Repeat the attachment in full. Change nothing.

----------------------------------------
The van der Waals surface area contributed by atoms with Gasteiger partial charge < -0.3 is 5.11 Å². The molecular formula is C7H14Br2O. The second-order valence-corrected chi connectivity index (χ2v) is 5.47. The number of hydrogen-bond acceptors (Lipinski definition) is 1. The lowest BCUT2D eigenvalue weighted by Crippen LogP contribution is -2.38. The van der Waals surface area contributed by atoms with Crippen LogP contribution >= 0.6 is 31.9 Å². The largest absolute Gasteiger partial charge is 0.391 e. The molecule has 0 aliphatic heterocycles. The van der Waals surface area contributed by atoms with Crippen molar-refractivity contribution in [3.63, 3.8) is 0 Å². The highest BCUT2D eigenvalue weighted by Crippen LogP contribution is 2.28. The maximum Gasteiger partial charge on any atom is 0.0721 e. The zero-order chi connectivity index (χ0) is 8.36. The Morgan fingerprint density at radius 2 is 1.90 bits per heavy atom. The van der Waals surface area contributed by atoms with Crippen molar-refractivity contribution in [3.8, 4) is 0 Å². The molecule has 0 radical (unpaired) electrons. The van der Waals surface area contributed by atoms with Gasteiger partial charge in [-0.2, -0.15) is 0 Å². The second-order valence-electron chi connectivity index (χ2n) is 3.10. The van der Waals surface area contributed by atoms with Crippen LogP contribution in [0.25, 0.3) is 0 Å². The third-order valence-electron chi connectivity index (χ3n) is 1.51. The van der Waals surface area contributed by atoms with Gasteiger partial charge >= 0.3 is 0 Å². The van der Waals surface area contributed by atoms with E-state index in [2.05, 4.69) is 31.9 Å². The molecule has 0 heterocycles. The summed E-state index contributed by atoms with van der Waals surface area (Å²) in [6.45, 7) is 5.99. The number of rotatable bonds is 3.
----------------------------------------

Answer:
The van der Waals surface area contributed by atoms with Gasteiger partial charge < -0.3 is 5.11 Å². The molecular formula is C7H14Br2O. The second-order valence-corrected chi connectivity index (χ2v) is 5.47. The number of hydrogen-bond acceptors (Lipinski definition) is 1. The lowest BCUT2D eigenvalue weighted by Crippen LogP contribution is -2.38. The van der Waals surface area contributed by atoms with Crippen LogP contribution >= 0.6 is 31.9 Å². The largest absolute Gasteiger partial charge is 0.391 e. The molecule has 0 aliphatic heterocycles. The van der Waals surface area contributed by atoms with Crippen molar-refractivity contribution in [3.63, 3.8) is 0 Å². The highest BCUT2D eigenvalue weighted by Crippen LogP contribution is 2.28. The maximum Gasteiger partial charge on any atom is 0.0721 e. The zero-order chi connectivity index (χ0) is 8.36. The Morgan fingerprint density at radius 2 is 1.90 bits per heavy atom. The van der Waals surface area contributed by atoms with Crippen molar-refractivity contribution in [3.8, 4) is 0 Å². The molecule has 0 radical (unpaired) electrons. The van der Waals surface area contributed by atoms with Gasteiger partial charge in [-0.2, -0.15) is 0 Å². The second-order valence-electron chi connectivity index (χ2n) is 3.10. The van der Waals surface area contributed by atoms with Crippen LogP contribution in [0.25, 0.3) is 0 Å². The third-order valence-electron chi connectivity index (χ3n) is 1.51. The van der Waals surface area contributed by atoms with Gasteiger partial charge >= 0.3 is 0 Å². The van der Waals surface area contributed by atoms with E-state index in [2.05, 4.69) is 31.9 Å². The molecule has 0 heterocycles. The summed E-state index contributed by atoms with van der Waals surface area (Å²) in [6.45, 7) is 5.99. The number of rotatable bonds is 3.